Like a desert ant, how do you find your nest among all that sand?

Like a desert ant, how do you find your nest among all that sand?

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To find food and their nest mates, desert ants have to travel huge distances of up to 2 kilometers in extreme conditions. And if they can find something to eat in that enormous, burning mass of sand, they face an even bigger challenge: finding the nest.

One species of ant, which lives in the salt fields of Tunisia, has attracted the attention of researchers for its remarkable navigational skills. This ant uses different tactics to quickly find its way back to the nest in extreme conditions. An indoor compass that uses the sun helps determine their whereabouts along with an indoor pedometer. What they also developed was the ability to use the elements in the landscape to find their way back.

But what if it isn’t there? It has been observed that the nests of these ants, when there are no vegetation or mounds nearby, have a spike at the entrance. If the researchers removed that elevation, many of the ants, who had been tracked using GPS, could no longer find the entrance. The residents of the nest also went to work like crazy to restore the mountain. But if the researchers place an item like a small black cylinder near the removed elevation, the ants won’t rebuild it.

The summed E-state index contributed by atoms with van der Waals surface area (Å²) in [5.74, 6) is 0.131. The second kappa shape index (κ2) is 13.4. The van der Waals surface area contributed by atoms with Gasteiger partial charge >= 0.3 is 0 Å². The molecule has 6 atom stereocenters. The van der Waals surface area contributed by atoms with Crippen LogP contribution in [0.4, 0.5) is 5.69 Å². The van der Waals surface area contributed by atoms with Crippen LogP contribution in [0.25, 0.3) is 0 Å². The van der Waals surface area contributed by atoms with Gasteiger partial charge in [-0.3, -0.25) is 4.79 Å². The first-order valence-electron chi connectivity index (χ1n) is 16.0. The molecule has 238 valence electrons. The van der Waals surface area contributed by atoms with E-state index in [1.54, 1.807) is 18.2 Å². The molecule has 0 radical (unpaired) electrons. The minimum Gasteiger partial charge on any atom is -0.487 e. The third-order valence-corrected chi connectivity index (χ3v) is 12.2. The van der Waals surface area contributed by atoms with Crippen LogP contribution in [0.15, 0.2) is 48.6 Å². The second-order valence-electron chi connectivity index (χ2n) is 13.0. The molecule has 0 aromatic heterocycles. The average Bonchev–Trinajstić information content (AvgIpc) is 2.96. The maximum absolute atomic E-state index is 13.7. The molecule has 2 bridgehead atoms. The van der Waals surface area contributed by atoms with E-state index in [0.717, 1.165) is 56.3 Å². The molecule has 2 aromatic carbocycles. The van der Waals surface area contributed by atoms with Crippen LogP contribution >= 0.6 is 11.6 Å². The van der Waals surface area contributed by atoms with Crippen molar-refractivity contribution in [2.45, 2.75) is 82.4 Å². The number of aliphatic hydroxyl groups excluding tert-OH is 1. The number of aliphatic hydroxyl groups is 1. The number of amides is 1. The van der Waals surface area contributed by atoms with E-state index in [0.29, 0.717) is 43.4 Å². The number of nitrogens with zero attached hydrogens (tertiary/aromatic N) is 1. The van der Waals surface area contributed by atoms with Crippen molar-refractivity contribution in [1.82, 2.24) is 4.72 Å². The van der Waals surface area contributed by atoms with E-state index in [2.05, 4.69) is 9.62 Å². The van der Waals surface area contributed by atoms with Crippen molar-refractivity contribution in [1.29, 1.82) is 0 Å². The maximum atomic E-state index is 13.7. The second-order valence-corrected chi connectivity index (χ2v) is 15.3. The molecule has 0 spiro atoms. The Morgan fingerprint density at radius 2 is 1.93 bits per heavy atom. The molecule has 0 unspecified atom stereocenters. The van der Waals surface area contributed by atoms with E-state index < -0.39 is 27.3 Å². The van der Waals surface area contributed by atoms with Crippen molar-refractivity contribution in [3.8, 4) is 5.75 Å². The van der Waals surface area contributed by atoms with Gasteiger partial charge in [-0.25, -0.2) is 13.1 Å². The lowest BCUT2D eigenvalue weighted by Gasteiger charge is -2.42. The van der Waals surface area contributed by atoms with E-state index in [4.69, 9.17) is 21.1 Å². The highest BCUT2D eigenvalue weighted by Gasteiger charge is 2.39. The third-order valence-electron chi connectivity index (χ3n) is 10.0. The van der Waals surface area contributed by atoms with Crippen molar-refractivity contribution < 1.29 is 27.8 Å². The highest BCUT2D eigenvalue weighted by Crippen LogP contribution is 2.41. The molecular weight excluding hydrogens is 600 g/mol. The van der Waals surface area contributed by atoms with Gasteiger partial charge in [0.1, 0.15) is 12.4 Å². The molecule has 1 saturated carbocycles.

How the nest determines that construction should be done quickly remains a mystery. Nest occupants may notice that fewer ants are returning, and this is the way to start.

Read more about research here: The desert ant increases the visibility of its nest entrances when there are no landmarks.

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